Experts in vaccinology and vaccine safety from the six academic medical centers convene a monthly call, during which a complex vaccine safety issue is addressed in a structured format. An investigator presents a case, which includes the history of present illness (the adverse event reported following vaccination), and detailed physical and diagnostic (laboratory and other) findings. A summary of a literature review on this subject and the Vaccine Adverse Event Reporting System (VAERS) data are also presented. The experts discuss the findings and formulate a general assessment and plan. When appropriate, these conclusions are shared with the concerned provider.”
Once a vaccine is licensed and approved by the FDA, another advisory committee conducts a thorough view of the evidence to assure safety, effectiveness and cost-effectiveness of the vaccine before it is ever recommended to the public. This committee is known as the Advisory Committee on Immunization Practices (ACIP), which is made up of panel of experts and includes a consumer representative. ACIP meetings are also subject to the rules of FACA, which means meetings are announced ahead of time and open to the public. A quick look at the ACIP’s recommendations shows how thorough they are in their deliberations.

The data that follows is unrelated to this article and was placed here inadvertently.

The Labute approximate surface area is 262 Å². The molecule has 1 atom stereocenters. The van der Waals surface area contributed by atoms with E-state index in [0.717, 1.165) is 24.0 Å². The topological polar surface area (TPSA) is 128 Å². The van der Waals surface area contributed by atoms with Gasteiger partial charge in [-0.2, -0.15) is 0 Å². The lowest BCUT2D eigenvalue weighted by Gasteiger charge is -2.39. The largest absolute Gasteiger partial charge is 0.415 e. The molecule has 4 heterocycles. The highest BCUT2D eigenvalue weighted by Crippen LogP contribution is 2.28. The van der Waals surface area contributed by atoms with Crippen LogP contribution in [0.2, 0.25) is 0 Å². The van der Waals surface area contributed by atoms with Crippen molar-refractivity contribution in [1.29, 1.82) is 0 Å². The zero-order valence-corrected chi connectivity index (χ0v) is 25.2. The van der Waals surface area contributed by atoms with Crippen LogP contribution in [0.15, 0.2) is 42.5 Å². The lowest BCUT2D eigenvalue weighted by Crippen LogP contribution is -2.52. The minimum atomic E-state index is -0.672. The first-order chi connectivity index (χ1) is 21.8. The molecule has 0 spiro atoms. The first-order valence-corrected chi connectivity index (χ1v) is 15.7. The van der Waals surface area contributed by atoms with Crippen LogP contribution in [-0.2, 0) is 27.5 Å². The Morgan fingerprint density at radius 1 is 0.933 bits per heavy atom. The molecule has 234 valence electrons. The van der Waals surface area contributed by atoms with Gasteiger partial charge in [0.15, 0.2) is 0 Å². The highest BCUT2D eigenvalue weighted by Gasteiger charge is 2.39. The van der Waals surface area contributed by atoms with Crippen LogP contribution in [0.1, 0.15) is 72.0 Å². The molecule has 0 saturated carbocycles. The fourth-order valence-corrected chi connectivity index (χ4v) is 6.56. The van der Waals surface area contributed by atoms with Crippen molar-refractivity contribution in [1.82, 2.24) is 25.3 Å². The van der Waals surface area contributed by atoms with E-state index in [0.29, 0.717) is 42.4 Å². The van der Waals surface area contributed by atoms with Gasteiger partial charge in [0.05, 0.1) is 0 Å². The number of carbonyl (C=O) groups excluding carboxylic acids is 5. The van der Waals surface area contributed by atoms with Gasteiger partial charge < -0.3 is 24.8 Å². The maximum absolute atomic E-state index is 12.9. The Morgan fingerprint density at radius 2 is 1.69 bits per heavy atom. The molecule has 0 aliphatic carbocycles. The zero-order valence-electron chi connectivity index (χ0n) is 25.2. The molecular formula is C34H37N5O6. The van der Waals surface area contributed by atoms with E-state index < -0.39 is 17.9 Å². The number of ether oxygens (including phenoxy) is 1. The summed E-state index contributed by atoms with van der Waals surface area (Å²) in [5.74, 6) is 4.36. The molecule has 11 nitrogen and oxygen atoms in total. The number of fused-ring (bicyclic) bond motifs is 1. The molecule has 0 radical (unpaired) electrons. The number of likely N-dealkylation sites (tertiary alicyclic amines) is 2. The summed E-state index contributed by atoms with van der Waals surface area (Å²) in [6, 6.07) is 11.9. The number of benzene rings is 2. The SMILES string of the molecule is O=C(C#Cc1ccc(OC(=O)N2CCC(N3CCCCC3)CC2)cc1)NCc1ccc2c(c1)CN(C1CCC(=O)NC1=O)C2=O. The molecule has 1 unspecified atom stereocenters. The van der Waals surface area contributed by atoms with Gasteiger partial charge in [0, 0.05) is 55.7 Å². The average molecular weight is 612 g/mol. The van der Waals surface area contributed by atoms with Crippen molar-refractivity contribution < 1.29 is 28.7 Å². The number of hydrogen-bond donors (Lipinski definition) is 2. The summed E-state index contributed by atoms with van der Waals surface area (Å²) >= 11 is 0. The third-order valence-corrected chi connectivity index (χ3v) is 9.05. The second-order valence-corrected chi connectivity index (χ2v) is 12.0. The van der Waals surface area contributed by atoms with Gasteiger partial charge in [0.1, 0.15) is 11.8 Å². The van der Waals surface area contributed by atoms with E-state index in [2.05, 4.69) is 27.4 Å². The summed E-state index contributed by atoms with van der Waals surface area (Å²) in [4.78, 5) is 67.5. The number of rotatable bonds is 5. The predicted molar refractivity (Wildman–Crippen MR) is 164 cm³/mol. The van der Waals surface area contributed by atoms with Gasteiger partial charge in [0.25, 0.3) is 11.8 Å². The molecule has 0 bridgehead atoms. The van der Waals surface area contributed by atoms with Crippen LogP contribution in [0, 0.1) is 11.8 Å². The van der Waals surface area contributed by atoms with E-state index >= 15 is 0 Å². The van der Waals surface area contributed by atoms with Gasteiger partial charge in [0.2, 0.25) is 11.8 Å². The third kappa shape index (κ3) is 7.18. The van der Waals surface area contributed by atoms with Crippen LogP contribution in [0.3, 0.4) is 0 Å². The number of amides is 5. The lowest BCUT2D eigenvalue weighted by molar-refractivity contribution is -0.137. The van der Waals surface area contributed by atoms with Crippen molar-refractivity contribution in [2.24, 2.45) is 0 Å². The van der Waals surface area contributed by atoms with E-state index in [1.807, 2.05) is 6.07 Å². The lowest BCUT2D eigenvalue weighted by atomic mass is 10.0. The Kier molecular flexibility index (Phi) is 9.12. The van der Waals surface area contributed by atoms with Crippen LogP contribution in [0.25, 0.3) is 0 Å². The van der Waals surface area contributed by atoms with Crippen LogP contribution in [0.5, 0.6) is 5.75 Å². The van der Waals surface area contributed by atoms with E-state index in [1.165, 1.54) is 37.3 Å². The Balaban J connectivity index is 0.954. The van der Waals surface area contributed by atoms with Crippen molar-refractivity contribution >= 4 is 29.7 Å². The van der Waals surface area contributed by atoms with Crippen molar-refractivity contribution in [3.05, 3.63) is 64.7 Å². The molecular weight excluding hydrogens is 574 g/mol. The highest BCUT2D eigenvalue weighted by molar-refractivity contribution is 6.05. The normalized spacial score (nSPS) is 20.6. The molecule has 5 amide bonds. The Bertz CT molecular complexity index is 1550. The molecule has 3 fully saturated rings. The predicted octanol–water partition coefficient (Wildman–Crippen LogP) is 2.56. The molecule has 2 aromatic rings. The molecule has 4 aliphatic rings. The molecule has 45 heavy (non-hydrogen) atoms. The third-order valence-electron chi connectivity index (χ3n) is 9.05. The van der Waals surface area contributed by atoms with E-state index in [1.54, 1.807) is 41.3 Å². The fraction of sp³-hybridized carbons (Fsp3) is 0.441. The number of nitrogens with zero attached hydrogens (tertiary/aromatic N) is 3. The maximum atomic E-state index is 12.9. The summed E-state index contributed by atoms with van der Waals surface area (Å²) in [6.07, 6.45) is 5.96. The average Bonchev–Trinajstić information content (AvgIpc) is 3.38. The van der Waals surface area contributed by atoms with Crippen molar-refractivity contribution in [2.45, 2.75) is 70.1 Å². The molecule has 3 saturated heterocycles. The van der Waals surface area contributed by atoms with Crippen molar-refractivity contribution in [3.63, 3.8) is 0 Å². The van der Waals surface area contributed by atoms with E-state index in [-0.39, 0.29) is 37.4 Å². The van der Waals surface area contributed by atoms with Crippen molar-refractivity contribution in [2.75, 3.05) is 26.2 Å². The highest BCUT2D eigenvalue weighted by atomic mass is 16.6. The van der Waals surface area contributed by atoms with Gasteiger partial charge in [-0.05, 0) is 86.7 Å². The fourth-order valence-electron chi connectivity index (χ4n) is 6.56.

In addition, there is still another federal advisory committee – the National Vaccine Advisory Committee (NVAC) – which makes vaccine related recommendations, often related to research priorities and safety to the Assistant Secretary of Health, who also serves as the director of the National Vaccine Program Office. NVAC members are not government employees, but rather represent a diverse cross-section of medical, public health and consumer representatives. The NVAC regularly seeks input from individuals and organizations who traditionally oppose universal vaccination.